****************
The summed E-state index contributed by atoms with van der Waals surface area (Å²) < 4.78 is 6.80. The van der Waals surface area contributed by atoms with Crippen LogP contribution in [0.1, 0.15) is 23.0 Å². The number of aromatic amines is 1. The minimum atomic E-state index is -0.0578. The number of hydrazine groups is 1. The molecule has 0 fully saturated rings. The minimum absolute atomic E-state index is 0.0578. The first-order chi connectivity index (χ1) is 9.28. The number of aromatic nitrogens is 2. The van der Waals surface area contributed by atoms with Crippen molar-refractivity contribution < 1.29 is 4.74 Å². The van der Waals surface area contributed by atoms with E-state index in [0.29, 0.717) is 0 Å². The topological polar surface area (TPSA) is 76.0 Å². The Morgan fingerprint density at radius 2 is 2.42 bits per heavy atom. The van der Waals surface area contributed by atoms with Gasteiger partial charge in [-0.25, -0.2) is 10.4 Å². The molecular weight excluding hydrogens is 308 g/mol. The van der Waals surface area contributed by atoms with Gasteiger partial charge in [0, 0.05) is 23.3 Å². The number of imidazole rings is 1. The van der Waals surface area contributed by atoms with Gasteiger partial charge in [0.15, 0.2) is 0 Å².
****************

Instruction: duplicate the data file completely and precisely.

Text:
The summed E-state index contributed by atoms with van der Waals surface area (Å²) < 4.78 is 6.80. The van der Waals surface area contributed by atoms with Crippen LogP contribution in [0.1, 0.15) is 23.0 Å². The number of aromatic amines is 1. The minimum atomic E-state index is -0.0578. The number of hydrazine groups is 1. The molecule has 0 fully saturated rings. The minimum absolute atomic E-state index is 0.0578. The first-order chi connectivity index (χ1) is 9.28. The number of aromatic nitrogens is 2. The van der Waals surface area contributed by atoms with Crippen molar-refractivity contribution < 1.29 is 4.74 Å². The van der Waals surface area contributed by atoms with E-state index in [0.29, 0.717) is 0 Å². The topological polar surface area (TPSA) is 76.0 Å². The Morgan fingerprint density at radius 2 is 2.42 bits per heavy atom. The van der Waals surface area contributed by atoms with Gasteiger partial charge in [-0.25, -0.2) is 10.4 Å². The molecular weight excluding hydrogens is 308 g/mol. The van der Waals surface area contributed by atoms with Gasteiger partial charge in [0, 0.05) is 23.3 Å². The number of imidazole rings is 1. The van der Waals surface area contributed by atoms with Gasteiger partial charge in [0.15, 0.2) is 0 Å².